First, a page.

Living (or owning property) in Texas comes with a wealth of great things. It also means preparing for active hurricane seasons.
The 2018 hurricane season officially began June 1 and continues through November 30. Within this six-month official season, the most active months for Texas hurricane activity are August and September.
It's never too late to prepare yourself, your property, and the things you cherish most in the event of a hurricane or tropical storm. The National Oceanic and Atmospheric Association predicts that the 2018 hurricane season will be at or above average and experts at the University of Houston report that Texas is being predicted to have a more-than-usual active hurricane season this year.
Even if a hurricane or tropical storm does not directly hit your area, you could still be affected by flooding and power outages. In fact, Accuweather reports that hurricane Ike knocked down power lines far beyond Texas and that "U.S. tropical cyclone deaths from 1970 to 1999 were caused by inland flooding", so we suggest you take the time now to be prepared for such events.
Prepare for the 2018 Hurricane Season
Prior to hurricane season, it's important to have a few things in place so you know you're ready.
An Emergency Preparedness Kit
Your Emergency Preparedness Kit may take up a little bit of space, but it need not take up a whole room. The purpose of this kit is to make sure that you are able to survive for at least three days. It should include:
- Water (experts suggest one gallon per person, per day, for three days)
- Three-day supply of food (non-perishable)
- First Aid Kit
- Battery-operated or hand-crank radio
- Whistle or flares for signaling for help
- Manual can-opener
- Plastic/Garbage bags
- Copies of personal documents/identification
- Extra batteries
- Extra phone chargers (there are also solar phone chargers available now that are relatively inexpensive)
- Personal hygiene items
- Specialty items such as those for babies, seniors, or pets and medications that may be needed.
- Evacuation plan (be sure you have gone over your evacuation plan so that all family members know what to do)
- Emergency Blanket
- Extra cash
- Rain gear
- Multi-purpose tool
Copies of Important Documents
Be sure to make copies of your important documents of family members to put away for safe keeping. We suggest using a water/fire-resistant lock box or a safety deposit box to protect them. You can make hard copies of them or scans or photos of them on a flash drive or memory card. Make sure to include:
- Birth records/SS Cards
- Driver's Licenses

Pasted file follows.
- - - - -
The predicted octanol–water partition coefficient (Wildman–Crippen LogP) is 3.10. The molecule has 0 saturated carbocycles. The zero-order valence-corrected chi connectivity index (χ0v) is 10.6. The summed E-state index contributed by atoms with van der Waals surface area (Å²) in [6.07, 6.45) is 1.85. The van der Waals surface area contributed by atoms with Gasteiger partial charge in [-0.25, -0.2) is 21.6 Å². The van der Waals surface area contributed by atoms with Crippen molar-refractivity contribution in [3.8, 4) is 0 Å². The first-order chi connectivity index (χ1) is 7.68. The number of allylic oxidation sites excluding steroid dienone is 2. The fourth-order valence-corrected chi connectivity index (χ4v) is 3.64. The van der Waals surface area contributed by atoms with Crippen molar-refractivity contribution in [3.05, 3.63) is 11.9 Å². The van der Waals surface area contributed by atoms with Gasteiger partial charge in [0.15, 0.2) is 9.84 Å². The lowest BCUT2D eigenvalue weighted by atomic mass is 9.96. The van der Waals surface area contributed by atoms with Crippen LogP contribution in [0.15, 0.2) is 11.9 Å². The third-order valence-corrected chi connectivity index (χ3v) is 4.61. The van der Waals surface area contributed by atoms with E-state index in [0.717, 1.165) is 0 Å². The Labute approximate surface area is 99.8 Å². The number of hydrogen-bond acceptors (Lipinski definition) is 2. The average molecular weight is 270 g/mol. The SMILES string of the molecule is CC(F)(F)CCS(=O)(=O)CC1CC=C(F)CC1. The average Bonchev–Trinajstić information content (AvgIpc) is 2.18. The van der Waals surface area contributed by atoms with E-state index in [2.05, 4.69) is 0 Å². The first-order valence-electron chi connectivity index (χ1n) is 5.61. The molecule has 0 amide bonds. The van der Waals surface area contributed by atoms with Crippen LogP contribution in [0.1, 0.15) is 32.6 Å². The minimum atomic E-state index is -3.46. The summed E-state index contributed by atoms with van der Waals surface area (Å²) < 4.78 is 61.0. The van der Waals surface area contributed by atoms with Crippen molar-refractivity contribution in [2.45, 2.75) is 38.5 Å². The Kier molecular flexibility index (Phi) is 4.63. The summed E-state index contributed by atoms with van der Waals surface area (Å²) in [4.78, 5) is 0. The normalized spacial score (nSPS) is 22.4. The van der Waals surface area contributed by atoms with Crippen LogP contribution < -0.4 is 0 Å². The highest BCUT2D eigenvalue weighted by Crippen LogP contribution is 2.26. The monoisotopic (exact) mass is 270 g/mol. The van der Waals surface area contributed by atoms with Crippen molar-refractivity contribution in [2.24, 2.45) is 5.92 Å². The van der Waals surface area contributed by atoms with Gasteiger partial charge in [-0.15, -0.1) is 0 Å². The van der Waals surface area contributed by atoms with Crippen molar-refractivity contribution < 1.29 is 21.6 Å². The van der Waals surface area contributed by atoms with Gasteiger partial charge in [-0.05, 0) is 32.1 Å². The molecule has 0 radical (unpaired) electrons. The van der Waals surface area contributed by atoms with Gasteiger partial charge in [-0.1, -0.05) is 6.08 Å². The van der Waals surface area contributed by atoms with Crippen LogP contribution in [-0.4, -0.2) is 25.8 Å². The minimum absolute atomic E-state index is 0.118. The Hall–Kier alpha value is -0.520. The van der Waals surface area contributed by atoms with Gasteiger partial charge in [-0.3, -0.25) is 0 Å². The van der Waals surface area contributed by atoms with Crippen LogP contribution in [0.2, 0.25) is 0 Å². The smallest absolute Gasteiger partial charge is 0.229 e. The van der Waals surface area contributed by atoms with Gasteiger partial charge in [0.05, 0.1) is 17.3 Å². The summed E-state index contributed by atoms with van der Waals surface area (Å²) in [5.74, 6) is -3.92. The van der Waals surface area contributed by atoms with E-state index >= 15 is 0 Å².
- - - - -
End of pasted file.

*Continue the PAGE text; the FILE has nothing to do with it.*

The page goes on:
- Insurance records
What to do in the Case of a Storm
- Go through your emergency preparedness kit. Ensure everything is useable and replace anything that needs to be replaced.
- Go over your evacuation plan with everyone in the household. This helps everyone - especially children - feel safe.
- Fill your vehicle's gas tank.
- Be sure you are able to access emergency radio broadcasts and stay informed.
- Secure all outdoor furniture and loose debris such as tools and garbage cans.
- Secure plywood over exposed windows or close storm shutters (use construction grade plywood if possible).
- Fill bathtubs, sinks and/or buckets with water.
Evacuate as Advised
It may be tempting to stay put - we all cherish our homes and the things in them - but we suggest following directives to leave. There are many reasons why people refuse to evacuate but the risk of loss of life or limb is not worth it. If emergency crews advise you to leave, be sure you take your emergency kit and leave as soon as possible.
Prepare Before Preparing
We hope the 2018 hurricane season spares you and your loved ones of any losses, but there is no accurate way to predict whether it will or not.
For this reason, remember that protecting your home and family begins with making sure you have the right coverage to get you back home and comfortable in the event of hurricane damage.
Considering that hurricane Harvey, for example, caused severe damages to the areas in and around his path but only 70 percent of damages from flooding were covered by homeowners insurance. We recommend going over your existing insurance policies to ensure you are covered.
FEMA reports that most homeowners' and renters' insurance policies do not cover flood damage but the costs of repairs can be devastating.
Before you are caught off guard and displaced due to flooding or hurricane damage, contact us today and discuss your insurance options. Together, we can ensure - along with all of these tips to stay safe and secure - your home and property are protected as well.